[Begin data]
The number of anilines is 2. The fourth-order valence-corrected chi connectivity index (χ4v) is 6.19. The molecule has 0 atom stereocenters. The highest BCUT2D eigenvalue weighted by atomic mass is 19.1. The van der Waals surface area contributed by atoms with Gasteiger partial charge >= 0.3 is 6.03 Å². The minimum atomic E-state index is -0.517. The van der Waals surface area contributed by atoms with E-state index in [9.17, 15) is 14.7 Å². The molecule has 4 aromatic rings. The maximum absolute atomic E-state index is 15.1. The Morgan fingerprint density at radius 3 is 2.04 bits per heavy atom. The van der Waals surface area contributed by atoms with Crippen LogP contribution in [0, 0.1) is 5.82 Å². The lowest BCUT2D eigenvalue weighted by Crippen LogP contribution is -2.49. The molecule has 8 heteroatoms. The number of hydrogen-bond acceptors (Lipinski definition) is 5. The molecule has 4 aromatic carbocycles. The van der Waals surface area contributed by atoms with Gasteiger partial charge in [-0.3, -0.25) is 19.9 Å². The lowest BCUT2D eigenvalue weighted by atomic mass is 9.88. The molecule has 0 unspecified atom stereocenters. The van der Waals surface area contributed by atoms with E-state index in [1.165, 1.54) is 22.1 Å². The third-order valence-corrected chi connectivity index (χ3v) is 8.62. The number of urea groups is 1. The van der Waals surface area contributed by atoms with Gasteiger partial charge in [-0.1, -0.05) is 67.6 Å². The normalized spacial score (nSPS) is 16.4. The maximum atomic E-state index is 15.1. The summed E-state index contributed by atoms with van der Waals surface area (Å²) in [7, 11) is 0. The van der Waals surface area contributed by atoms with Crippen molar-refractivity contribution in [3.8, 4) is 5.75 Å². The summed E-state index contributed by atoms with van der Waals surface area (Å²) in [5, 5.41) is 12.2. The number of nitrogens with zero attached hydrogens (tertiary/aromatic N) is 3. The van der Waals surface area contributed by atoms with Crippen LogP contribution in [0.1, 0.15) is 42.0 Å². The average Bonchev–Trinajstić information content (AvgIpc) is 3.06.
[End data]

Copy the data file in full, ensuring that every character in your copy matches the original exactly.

The number of anilines is 2. The fourth-order valence-corrected chi connectivity index (χ4v) is 6.19. The molecule has 0 atom stereocenters. The highest BCUT2D eigenvalue weighted by atomic mass is 19.1. The van der Waals surface area contributed by atoms with Gasteiger partial charge >= 0.3 is 6.03 Å². The minimum atomic E-state index is -0.517. The van der Waals surface area contributed by atoms with E-state index in [9.17, 15) is 14.7 Å². The molecule has 4 aromatic rings. The maximum absolute atomic E-state index is 15.1. The Morgan fingerprint density at radius 3 is 2.04 bits per heavy atom. The van der Waals surface area contributed by atoms with Crippen LogP contribution in [0, 0.1) is 5.82 Å². The lowest BCUT2D eigenvalue weighted by Crippen LogP contribution is -2.49. The molecule has 8 heteroatoms. The number of hydrogen-bond acceptors (Lipinski definition) is 5. The molecule has 4 aromatic carbocycles. The van der Waals surface area contributed by atoms with Gasteiger partial charge in [-0.3, -0.25) is 19.9 Å². The lowest BCUT2D eigenvalue weighted by atomic mass is 9.88. The molecule has 0 unspecified atom stereocenters. The van der Waals surface area contributed by atoms with E-state index in [1.165, 1.54) is 22.1 Å². The third-order valence-corrected chi connectivity index (χ3v) is 8.62. The number of urea groups is 1. The van der Waals surface area contributed by atoms with Gasteiger partial charge in [-0.1, -0.05) is 67.6 Å². The normalized spacial score (nSPS) is 16.4. The maximum atomic E-state index is 15.1. The summed E-state index contributed by atoms with van der Waals surface area (Å²) in [7, 11) is 0. The van der Waals surface area contributed by atoms with Crippen molar-refractivity contribution in [3.8, 4) is 5.75 Å². The summed E-state index contributed by atoms with van der Waals surface area (Å²) in [5, 5.41) is 12.2. The number of nitrogens with zero attached hydrogens (tertiary/aromatic N) is 3. The van der Waals surface area contributed by atoms with Crippen LogP contribution in [0.1, 0.15) is 42.0 Å². The average Bonchev–Trinajstić information content (AvgIpc) is 3.06.